On any given day in Rome you’ll come across Romans dressed stylishly, “to the nines” as well as the city’s less fortunate (gypsies from Albania and the local “characters”).

The lady in the second half of these photos was talking to herself and bathing in the fountain. This was on Via Giulia, one the most expensive streets in Rome to live.

Via Giulia is a beautiful street for a stroll since it runs parallel to the Tevere (Tiber river). Designed by Bramante for Pope Julius II, who wanted a new approach road to St Peter‘s, it is lined with Renaissance palaces, antique shops, art galleries and fountains.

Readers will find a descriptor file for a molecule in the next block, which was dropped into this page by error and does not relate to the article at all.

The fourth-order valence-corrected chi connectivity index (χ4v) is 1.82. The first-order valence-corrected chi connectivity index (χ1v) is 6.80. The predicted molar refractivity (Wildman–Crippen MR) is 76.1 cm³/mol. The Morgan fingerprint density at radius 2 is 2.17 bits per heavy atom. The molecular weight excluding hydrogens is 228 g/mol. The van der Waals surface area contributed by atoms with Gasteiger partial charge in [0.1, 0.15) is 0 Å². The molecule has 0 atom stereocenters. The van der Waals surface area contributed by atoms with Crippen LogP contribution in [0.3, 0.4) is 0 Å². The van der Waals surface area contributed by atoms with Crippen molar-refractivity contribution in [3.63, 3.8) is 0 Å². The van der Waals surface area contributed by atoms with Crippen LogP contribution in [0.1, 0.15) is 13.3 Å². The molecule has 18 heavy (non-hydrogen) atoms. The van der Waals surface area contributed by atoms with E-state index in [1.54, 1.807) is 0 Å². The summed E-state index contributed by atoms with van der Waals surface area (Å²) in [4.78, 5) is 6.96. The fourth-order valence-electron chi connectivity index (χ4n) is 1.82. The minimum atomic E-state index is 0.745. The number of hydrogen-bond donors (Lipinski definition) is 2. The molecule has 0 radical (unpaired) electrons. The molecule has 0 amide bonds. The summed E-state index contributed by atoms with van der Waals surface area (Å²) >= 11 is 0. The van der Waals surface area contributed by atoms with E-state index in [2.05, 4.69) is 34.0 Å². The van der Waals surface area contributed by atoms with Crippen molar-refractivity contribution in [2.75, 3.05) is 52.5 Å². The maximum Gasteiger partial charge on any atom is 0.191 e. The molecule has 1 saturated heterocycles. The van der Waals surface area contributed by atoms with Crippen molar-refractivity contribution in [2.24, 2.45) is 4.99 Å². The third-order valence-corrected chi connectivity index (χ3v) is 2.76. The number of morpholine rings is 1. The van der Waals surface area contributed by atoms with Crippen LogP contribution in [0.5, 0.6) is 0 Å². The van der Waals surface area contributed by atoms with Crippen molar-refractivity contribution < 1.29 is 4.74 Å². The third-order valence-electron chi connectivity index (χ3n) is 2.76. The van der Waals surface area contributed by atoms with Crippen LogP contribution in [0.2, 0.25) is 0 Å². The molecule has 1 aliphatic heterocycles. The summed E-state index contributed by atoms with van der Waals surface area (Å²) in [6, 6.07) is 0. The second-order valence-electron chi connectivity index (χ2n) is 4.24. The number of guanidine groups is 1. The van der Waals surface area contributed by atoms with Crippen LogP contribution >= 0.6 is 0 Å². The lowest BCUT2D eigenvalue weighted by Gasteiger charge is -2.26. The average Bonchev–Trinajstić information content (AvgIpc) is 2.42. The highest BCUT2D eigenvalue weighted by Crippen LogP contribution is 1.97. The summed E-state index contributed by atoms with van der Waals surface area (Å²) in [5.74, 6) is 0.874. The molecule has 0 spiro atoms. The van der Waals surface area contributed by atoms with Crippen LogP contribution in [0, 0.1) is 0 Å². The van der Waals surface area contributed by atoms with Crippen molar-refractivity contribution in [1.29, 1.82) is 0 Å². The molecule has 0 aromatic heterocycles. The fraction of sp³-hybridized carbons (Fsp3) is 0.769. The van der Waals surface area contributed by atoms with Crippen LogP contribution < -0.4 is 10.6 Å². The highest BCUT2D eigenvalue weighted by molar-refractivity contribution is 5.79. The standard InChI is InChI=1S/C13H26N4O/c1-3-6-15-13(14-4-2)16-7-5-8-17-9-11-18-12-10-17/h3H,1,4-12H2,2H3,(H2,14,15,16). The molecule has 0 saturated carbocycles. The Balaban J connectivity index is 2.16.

At its southern end, near Ponte Sisto, is the Fontana del Mascherone, a baroque fountain made by combining  two ancient pieces of sculpture: a grotesque mask and a stone basin. This is where the older woman I saw was bathing and chatting away to herself.

Just beyond it and spanning the road is Arco Farnese, from which cascading ivy creepers brush cars as they crunch over the cobblestones.

It was a surprise for me to learn that Arco Farnese was built to a design by Michelangelo, constructed as part of an unfinished project to connect Palazzo Farnese with Villa Farnesina on the opposite side of the Tevere.